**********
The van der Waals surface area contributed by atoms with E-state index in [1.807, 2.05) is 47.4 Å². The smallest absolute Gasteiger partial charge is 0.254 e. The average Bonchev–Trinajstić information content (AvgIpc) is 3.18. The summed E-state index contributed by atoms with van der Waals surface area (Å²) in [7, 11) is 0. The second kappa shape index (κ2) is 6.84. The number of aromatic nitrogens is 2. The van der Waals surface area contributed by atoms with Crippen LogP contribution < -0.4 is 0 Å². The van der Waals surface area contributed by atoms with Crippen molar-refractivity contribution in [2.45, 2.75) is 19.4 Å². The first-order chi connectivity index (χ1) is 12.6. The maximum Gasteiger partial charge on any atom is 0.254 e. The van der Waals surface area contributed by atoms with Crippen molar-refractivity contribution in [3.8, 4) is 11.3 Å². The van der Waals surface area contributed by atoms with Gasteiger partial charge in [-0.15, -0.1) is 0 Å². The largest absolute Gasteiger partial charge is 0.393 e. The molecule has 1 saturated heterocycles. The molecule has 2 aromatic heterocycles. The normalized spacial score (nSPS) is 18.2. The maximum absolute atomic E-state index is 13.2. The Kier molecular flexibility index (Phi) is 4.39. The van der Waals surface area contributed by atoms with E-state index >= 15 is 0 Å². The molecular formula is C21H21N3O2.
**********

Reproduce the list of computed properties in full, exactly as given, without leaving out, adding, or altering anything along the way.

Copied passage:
The van der Waals surface area contributed by atoms with E-state index in [1.807, 2.05) is 47.4 Å². The smallest absolute Gasteiger partial charge is 0.254 e. The average Bonchev–Trinajstić information content (AvgIpc) is 3.18. The summed E-state index contributed by atoms with van der Waals surface area (Å²) in [7, 11) is 0. The second kappa shape index (κ2) is 6.84. The number of aromatic nitrogens is 2. The van der Waals surface area contributed by atoms with Crippen LogP contribution < -0.4 is 0 Å². The van der Waals surface area contributed by atoms with Crippen molar-refractivity contribution in [2.45, 2.75) is 19.4 Å². The first-order chi connectivity index (χ1) is 12.6. The maximum Gasteiger partial charge on any atom is 0.254 e. The van der Waals surface area contributed by atoms with Crippen molar-refractivity contribution in [3.8, 4) is 11.3 Å². The van der Waals surface area contributed by atoms with Gasteiger partial charge in [-0.15, -0.1) is 0 Å². The largest absolute Gasteiger partial charge is 0.393 e. The molecule has 1 saturated heterocycles. The molecule has 2 aromatic heterocycles. The normalized spacial score (nSPS) is 18.2. The maximum absolute atomic E-state index is 13.2. The Kier molecular flexibility index (Phi) is 4.39. The van der Waals surface area contributed by atoms with E-state index >= 15 is 0 Å². The molecular formula is C21H21N3O2.